In most places, particularly in industry, the path to success can be unclear. But if you are a member of the dominant group, which in the tech industry is largely white and Asian males, you are part of a network. You may not be aware that you have access to information that others outside that dominant group don’t have. No one is purposely withholding information; it’s just that those outside the group are often not part of the crowd that’s going out to play video games or drink beer, and there’s a natural flow of information that goes with social groups.
There are concrete steps that organizations and companies can take to open up the conversation about what people do to become successful.
For example, the Computing Research Association’s Committee on the Status of Women, CRA-W, has made great progress in getting more women into faculty positions by clarifying the pathways to success. With National Science Foundation funding, CRA-W created the Distributed Mentor Program (DMP), in which undergraduate female students were matched by research interest with female computer scientists for a summer research experience. A follow-up study showed that students who participated in the DMP program were twice as likely to go on to get a PhD. CRA-W also created a community of PhD cohorts, in which each year they connect 250 starting female PhD students and bring them together regularly to network and gain advice. CRA-W holds workshops for the various stages of career building: how to get a career started and how to achieve early success in academia; how to get tenure; and how to achieve promotion to full professor. At every level, CRA-W works to demystify the process of achieving success, and its programs are helping to increase the number of female CS faculty in the U.S.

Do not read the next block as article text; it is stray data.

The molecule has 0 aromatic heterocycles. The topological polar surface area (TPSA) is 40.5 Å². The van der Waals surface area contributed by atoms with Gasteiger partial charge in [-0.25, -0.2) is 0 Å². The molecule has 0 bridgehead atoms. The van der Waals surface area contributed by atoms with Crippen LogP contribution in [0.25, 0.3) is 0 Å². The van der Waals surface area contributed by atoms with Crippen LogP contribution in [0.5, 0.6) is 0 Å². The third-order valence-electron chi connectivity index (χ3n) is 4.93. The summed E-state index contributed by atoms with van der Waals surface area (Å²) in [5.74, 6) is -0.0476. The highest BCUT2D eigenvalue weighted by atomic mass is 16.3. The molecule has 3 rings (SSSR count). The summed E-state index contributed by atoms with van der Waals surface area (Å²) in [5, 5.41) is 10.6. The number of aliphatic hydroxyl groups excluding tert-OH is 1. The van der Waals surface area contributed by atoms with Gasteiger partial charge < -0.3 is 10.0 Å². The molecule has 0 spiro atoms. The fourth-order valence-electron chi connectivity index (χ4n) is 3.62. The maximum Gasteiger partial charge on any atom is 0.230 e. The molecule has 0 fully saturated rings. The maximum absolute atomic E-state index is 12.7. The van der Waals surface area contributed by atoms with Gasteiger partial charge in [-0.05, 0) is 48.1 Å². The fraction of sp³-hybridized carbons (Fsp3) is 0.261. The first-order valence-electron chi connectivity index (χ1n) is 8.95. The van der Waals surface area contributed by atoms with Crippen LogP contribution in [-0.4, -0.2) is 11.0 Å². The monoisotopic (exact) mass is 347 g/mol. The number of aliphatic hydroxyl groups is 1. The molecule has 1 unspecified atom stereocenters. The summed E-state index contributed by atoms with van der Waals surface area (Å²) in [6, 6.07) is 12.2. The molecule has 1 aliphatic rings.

We need more initiatives like this in academia and industry. There are many women who do well in technology-related areas — computer science, physics, math, engineering. And not only women; African-Americans, Hispanic students and other groups underrepresented in STEM. These students are talented and have worked hard; yet they often enter career environments that are, at the very least, unsupportive and, at the worst, genuinely hostile. Everyone needs to work on creating learning and work environments that are interesting and supportive, building confidence and community, and demystifying success. We are not done. And if anyone tells you that you can’t change these things, or it’s too hard to change them, don’t believe it. We can.
[one_third valign=”top” animation=”none”]
[two_third_last valign=”top” animation=”none”]
Maria Klawe began her tenure as Harvey Mudd College’s fifth president in 2006. A renowned computer scientist and scholar, President Klawe is the first woman to lead the College since its founding in 1955. Prior to joining Harvey Mudd, she served as dean of engineering and professor of computer science at Princeton University. Klawe joined Princeton from the University of British Columbia where she served as dean of science from 1998 to 2002, vice president of student and academic services from 1995 to 1998 and head of the Department of Computer Science from 1988 to 1995. Prior to UBC, Klawe spent eight years with IBM Research in California, and two years at the University of Toronto. She received her Ph.D. (1977) and B.Sc. (1973) in mathematics from the University of Alberta.